According to the updated document, the new CPUs are the Core i3-7120, Core i3-7120T, Core i3-7320T, and the i3-7340. These parts do not have prices listed but are labeled as a new 'S-0' stepping compared to the previous B-0 stepping parts. Aside from this, they are either lower power parts (the T CPUs) or small MHz bumps. 


New Laptop Kaby Lake-U 15W CPUs

Aside from the Desktop i3 parts, Intel is filling out some of the mobile SoCs as well. Intel's 15W line is commonly used in fast but thin notebooks, but typically needs an active fan to keep cool (unless you have a Huawei Matebook X). Intel uses its 15W moniker for Core i3, Core i5-U and Core i7-U parts, which are all dual-core with hyperthreading, but differ in base frequency, turbo frequency, L3 cache and GPU frequencies. 

Additional (7/17): We've been told by Intel that these SKUs were mistakenly added to the datasheet in question, and are not finalized for release (if they will be released at all). Specifically, we were told:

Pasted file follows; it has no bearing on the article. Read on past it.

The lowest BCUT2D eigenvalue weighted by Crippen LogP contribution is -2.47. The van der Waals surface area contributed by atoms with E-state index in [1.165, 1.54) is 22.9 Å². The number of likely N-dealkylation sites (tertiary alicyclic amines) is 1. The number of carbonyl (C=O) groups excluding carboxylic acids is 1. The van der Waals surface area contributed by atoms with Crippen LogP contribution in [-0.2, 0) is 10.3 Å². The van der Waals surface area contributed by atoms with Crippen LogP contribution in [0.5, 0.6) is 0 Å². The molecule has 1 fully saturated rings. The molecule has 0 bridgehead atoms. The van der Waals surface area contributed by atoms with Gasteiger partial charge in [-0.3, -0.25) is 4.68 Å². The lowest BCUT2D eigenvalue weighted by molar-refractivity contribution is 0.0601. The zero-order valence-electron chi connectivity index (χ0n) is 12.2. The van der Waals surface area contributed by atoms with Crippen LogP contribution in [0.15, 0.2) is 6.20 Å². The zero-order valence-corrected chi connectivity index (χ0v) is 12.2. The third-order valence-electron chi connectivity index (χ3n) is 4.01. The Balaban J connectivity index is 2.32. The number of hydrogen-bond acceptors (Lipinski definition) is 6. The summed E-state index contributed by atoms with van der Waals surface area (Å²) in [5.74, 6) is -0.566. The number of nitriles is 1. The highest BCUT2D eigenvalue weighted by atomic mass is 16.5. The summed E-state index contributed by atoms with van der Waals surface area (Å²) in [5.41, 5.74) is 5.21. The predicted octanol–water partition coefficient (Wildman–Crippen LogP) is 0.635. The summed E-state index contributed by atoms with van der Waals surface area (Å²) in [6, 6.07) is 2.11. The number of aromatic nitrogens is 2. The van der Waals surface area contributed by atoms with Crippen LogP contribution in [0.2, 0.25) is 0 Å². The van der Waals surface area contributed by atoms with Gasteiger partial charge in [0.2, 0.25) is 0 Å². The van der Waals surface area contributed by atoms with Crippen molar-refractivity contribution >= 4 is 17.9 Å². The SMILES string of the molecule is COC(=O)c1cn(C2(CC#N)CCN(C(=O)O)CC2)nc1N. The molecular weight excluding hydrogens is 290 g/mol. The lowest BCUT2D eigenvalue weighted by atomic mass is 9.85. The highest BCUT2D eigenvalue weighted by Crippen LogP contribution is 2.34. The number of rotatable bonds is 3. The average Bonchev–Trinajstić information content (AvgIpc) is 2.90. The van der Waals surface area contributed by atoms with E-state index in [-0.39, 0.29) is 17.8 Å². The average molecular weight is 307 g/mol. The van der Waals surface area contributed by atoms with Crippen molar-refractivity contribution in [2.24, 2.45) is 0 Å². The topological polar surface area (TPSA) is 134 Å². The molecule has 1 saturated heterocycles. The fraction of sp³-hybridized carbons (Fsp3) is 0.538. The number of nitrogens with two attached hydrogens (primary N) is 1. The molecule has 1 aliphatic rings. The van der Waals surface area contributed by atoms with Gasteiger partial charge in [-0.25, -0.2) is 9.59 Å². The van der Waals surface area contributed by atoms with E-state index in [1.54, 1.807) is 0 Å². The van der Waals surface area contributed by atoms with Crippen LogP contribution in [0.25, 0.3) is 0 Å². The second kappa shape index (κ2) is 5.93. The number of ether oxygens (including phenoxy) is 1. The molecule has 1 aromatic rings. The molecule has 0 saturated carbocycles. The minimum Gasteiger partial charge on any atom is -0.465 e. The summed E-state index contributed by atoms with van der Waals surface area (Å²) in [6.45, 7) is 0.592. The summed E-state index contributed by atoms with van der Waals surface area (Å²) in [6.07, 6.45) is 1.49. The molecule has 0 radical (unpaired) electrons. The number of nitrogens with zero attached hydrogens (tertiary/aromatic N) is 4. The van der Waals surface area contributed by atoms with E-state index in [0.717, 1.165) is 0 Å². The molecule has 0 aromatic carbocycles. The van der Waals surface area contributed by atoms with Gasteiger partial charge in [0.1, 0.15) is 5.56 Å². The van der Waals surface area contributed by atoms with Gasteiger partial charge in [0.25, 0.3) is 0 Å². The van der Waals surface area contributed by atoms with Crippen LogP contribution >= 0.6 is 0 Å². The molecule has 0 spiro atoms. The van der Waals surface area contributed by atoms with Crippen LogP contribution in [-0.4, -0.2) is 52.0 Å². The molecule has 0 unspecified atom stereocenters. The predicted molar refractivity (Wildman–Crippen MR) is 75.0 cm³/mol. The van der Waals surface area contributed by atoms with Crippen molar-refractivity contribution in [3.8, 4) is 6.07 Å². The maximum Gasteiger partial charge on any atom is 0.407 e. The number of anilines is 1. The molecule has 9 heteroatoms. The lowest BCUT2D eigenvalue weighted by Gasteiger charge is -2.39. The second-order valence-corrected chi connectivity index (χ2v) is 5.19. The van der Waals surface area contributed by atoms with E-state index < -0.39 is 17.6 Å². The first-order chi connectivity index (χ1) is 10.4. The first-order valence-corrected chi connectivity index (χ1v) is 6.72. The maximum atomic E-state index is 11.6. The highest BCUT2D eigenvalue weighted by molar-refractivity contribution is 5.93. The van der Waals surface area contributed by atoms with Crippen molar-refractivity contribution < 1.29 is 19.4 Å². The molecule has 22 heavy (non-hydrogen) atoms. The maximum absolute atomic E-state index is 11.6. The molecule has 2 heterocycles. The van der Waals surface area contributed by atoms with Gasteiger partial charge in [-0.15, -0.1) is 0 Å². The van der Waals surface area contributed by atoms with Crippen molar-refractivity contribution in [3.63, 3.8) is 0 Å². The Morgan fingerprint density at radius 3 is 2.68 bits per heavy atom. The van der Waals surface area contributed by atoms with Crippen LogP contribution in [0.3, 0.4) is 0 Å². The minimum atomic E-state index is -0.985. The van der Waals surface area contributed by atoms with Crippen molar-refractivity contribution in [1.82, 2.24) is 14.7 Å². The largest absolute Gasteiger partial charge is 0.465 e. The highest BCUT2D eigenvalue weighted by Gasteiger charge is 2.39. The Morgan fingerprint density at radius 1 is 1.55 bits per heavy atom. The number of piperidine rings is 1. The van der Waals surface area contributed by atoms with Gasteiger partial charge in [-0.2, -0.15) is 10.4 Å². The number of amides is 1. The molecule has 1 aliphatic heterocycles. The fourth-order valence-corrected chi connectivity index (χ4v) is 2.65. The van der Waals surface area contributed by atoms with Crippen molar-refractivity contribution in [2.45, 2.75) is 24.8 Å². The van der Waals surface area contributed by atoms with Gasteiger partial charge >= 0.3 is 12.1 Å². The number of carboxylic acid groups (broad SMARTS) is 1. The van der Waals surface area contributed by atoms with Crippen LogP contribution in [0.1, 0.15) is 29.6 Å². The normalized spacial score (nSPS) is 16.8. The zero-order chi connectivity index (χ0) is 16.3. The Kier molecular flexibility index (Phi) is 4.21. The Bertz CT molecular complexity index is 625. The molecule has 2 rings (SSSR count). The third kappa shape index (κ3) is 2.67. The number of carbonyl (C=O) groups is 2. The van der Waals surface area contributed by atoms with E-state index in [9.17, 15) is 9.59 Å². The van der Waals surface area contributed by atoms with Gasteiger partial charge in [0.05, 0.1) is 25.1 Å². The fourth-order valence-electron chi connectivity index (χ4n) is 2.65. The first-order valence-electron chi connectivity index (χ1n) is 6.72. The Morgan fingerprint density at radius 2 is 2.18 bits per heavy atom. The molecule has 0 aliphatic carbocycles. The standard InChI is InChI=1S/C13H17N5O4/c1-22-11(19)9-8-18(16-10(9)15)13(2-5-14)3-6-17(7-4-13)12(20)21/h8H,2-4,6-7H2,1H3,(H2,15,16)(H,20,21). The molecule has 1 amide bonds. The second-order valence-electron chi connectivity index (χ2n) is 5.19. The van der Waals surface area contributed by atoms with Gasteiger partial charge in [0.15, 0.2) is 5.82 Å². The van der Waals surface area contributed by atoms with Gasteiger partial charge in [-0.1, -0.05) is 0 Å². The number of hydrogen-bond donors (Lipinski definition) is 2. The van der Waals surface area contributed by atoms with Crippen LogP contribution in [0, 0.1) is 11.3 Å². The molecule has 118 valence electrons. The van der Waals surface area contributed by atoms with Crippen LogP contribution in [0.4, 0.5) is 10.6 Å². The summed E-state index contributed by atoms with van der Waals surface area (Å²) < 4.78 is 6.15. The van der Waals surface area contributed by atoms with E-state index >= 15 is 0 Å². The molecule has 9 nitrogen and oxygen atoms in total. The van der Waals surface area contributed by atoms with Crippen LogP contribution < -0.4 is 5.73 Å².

The SKUs listed are not intended to be in the market anytime soon. A couple of them will actually never become products.

Additional (7/17): These SKUs were removed at the request of Intel, as they will not be coming to market (and they've apparently already had requests from customers, it seems). We've requested that Intel shares with us info with us if new U SKUs are planned to come to market in the future.

New Intel E3-1200 v6 Series Xeon: The New iMac CPU?

When Intel launched the E3-1200 series, we commented that the last CPU in the stack pushed the boundaries for price: The E3-1280 v6 was $612, and only a small bump in frequency over the E3-1275 v6. Now Intel is set to launch the E3-1285 v6, which again bumps up the frequency - becoming a mix of the top Core i7 parts. 

7th Generation Kaby Lake Xeon E3-1200 v6 Processors